BUNGE WA has its eye on increasing its canola exports through its Bunbury port facility with international customers showing keen interest in Australian canola.
This week, 60,000 tonnes of feed barley was loaded at Bunbury and Albany onto the Peace Gem, a 225 metre container ship that is on its way to China.
Since its opening in 2014, Bunge has exported 450,000 tonnes of grain from its handling and storage facility at Bunbury port.-
The site can load 1000 tonnes per hour of grain, with the entire process taking about two days once the ship has passed customs and quarantine inspections.
This is compared to ports such as Kwinana and Kembla in NSW, which can load up to 5000 tonnes per hour.
Currently, the site has the ability to store about 50,000 tonnes, with six 7000 tonne silos and four smaller silos, although Bunge works closely with growers with on-farm storage to align deliveries with vessels.
Features of the site included an automated, self service weighing and delivery site scheme to cut down on delivery times and paperwork.
The site also had a fully enclosed conveyor system to reduce the risk of exposure to fumigation chemicals and pests entering the silos.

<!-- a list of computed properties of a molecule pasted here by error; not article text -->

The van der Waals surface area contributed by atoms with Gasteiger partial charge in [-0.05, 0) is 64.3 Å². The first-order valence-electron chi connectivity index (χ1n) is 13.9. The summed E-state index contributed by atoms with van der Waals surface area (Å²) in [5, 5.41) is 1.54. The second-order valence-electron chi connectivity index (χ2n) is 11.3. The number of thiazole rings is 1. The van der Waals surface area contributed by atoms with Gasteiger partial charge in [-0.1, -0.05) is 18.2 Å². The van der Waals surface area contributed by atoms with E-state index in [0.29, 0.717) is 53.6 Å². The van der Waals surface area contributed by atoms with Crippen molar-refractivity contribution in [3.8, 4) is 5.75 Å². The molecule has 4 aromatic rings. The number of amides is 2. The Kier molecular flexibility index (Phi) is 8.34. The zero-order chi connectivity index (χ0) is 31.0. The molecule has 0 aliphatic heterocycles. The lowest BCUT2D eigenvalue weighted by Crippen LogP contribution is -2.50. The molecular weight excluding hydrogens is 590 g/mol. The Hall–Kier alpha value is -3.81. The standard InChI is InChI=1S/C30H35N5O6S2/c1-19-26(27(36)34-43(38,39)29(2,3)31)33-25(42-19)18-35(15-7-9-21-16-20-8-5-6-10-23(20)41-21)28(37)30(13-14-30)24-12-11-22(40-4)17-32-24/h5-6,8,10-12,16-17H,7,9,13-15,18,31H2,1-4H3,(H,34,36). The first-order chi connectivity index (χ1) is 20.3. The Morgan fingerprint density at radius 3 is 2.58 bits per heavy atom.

Bunge WA regional manager Christopher Tyson said while wheat and barley were the predominant grains delivered and exported from the site, the company was keen to increase its footprint in canola.
"We have a number of customers across the globe that are interested in Australian canola as a viable choice for their crush facilities," Mr Tyson said.
"Bunge hopes to increase our acquisition of canola as we see this as the next exciting phase of our evolution in the WA market."-
Bunge sources its grain from the northern areas of the Albany zone and the southern Kwinana zone area.
Mr Tyson said the Bunbury facility had exceeded expectations in terms of size and efficiency.
He said while there were no plans to expand the site in the near future, the company was investing in other facilities in southern WA.
"Bunge's focus is on maximising throughput at our recently completed upcountry sites at Kukerin and Arthur River, which provide an alternative route to the export market for the WA grower," he said.
"Our upcountry facilities assist in growing our footprint in the local market to satisfy the demand for WA wheat in the international market."
Bunge has had a wavering history in Australia.
It was established in 1923, increasing its assets in Australia until 1990 when the company sold all assets due to the heavily regulated wheat market.
Following the deregulation of the Australian Wheat Board in 2007, Bunge re-invested in Australia, with the Bunbury facility, new bunker sites and focus on expansion in the grain supply chain.